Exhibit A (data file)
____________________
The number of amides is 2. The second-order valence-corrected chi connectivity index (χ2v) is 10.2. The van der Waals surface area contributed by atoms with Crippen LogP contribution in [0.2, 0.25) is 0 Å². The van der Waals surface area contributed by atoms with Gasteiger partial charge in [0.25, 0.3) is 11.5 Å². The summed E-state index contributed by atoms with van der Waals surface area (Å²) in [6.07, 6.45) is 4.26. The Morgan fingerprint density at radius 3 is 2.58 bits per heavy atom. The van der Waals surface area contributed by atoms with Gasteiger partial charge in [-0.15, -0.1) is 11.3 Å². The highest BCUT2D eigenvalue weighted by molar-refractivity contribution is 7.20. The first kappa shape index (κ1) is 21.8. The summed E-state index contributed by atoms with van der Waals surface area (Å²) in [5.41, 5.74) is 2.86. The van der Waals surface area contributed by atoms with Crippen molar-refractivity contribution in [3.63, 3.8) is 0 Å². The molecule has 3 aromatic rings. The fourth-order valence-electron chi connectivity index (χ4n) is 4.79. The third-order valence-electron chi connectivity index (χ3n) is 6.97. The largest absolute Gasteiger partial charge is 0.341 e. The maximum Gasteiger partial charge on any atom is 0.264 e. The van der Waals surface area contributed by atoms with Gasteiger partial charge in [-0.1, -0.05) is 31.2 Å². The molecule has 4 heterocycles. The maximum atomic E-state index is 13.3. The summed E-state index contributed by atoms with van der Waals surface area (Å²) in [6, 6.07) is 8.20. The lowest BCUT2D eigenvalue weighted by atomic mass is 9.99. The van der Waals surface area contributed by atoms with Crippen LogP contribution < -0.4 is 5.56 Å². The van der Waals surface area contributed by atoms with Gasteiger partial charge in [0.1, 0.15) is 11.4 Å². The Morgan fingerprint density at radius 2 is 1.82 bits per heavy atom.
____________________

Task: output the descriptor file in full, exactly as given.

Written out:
The number of amides is 2. The second-order valence-corrected chi connectivity index (χ2v) is 10.2. The van der Waals surface area contributed by atoms with Crippen LogP contribution in [0.2, 0.25) is 0 Å². The van der Waals surface area contributed by atoms with Gasteiger partial charge in [0.25, 0.3) is 11.5 Å². The summed E-state index contributed by atoms with van der Waals surface area (Å²) in [6.07, 6.45) is 4.26. The Morgan fingerprint density at radius 3 is 2.58 bits per heavy atom. The van der Waals surface area contributed by atoms with Gasteiger partial charge in [-0.15, -0.1) is 11.3 Å². The highest BCUT2D eigenvalue weighted by molar-refractivity contribution is 7.20. The first kappa shape index (κ1) is 21.8. The summed E-state index contributed by atoms with van der Waals surface area (Å²) in [5.41, 5.74) is 2.86. The van der Waals surface area contributed by atoms with Crippen molar-refractivity contribution in [3.63, 3.8) is 0 Å². The molecule has 3 aromatic rings. The fourth-order valence-electron chi connectivity index (χ4n) is 4.79. The third-order valence-electron chi connectivity index (χ3n) is 6.97. The largest absolute Gasteiger partial charge is 0.341 e. The maximum Gasteiger partial charge on any atom is 0.264 e. The van der Waals surface area contributed by atoms with Gasteiger partial charge in [-0.1, -0.05) is 31.2 Å². The molecule has 4 heterocycles. The maximum atomic E-state index is 13.3. The summed E-state index contributed by atoms with van der Waals surface area (Å²) in [6, 6.07) is 8.20. The lowest BCUT2D eigenvalue weighted by atomic mass is 9.99. The van der Waals surface area contributed by atoms with Crippen LogP contribution < -0.4 is 5.56 Å². The van der Waals surface area contributed by atoms with Gasteiger partial charge in [0.1, 0.15) is 11.4 Å². The Morgan fingerprint density at radius 2 is 1.82 bits per heavy atom.